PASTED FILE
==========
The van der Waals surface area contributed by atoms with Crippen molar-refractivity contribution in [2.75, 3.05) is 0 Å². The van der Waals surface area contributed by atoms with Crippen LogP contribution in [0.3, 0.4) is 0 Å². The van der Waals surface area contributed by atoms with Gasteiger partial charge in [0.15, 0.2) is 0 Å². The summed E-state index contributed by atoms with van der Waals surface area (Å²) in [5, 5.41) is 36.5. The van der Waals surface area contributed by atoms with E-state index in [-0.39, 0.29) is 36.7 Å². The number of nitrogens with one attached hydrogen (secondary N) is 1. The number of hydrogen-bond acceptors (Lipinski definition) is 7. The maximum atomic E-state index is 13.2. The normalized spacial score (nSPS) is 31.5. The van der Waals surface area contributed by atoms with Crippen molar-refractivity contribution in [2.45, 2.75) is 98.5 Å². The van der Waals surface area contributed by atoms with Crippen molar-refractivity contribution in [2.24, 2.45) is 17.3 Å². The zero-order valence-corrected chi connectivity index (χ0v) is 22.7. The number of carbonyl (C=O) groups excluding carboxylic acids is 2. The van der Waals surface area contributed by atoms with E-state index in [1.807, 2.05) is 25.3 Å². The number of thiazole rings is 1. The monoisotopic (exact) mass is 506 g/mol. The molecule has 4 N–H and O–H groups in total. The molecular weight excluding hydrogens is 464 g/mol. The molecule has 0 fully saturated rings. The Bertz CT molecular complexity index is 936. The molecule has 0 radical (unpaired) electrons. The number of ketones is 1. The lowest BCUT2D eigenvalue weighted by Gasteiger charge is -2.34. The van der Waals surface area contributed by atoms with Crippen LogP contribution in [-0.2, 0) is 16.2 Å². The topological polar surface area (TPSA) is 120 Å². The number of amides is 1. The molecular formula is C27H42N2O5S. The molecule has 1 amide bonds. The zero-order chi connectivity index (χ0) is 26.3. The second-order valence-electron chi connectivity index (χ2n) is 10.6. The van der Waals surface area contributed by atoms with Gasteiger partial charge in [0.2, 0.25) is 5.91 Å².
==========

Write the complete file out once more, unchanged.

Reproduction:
The van der Waals surface area contributed by atoms with Crippen molar-refractivity contribution in [2.75, 3.05) is 0 Å². The van der Waals surface area contributed by atoms with Crippen LogP contribution in [0.3, 0.4) is 0 Å². The van der Waals surface area contributed by atoms with Gasteiger partial charge in [0.15, 0.2) is 0 Å². The summed E-state index contributed by atoms with van der Waals surface area (Å²) in [5, 5.41) is 36.5. The van der Waals surface area contributed by atoms with E-state index in [-0.39, 0.29) is 36.7 Å². The number of nitrogens with one attached hydrogen (secondary N) is 1. The number of hydrogen-bond acceptors (Lipinski definition) is 7. The maximum atomic E-state index is 13.2. The normalized spacial score (nSPS) is 31.5. The van der Waals surface area contributed by atoms with Crippen molar-refractivity contribution in [2.45, 2.75) is 98.5 Å². The van der Waals surface area contributed by atoms with Crippen molar-refractivity contribution in [2.24, 2.45) is 17.3 Å². The zero-order valence-corrected chi connectivity index (χ0v) is 22.7. The number of carbonyl (C=O) groups excluding carboxylic acids is 2. The van der Waals surface area contributed by atoms with E-state index in [1.807, 2.05) is 25.3 Å². The number of thiazole rings is 1. The monoisotopic (exact) mass is 506 g/mol. The molecule has 4 N–H and O–H groups in total. The molecular weight excluding hydrogens is 464 g/mol. The molecule has 0 fully saturated rings. The Bertz CT molecular complexity index is 936. The molecule has 0 radical (unpaired) electrons. The number of ketones is 1. The lowest BCUT2D eigenvalue weighted by Gasteiger charge is -2.34. The van der Waals surface area contributed by atoms with Crippen LogP contribution in [-0.2, 0) is 16.2 Å². The topological polar surface area (TPSA) is 120 Å². The number of amides is 1. The molecular formula is C27H42N2O5S. The molecule has 1 amide bonds. The zero-order chi connectivity index (χ0) is 26.3. The second-order valence-electron chi connectivity index (χ2n) is 10.6. The van der Waals surface area contributed by atoms with Gasteiger partial charge in [0.2, 0.25) is 5.91 Å².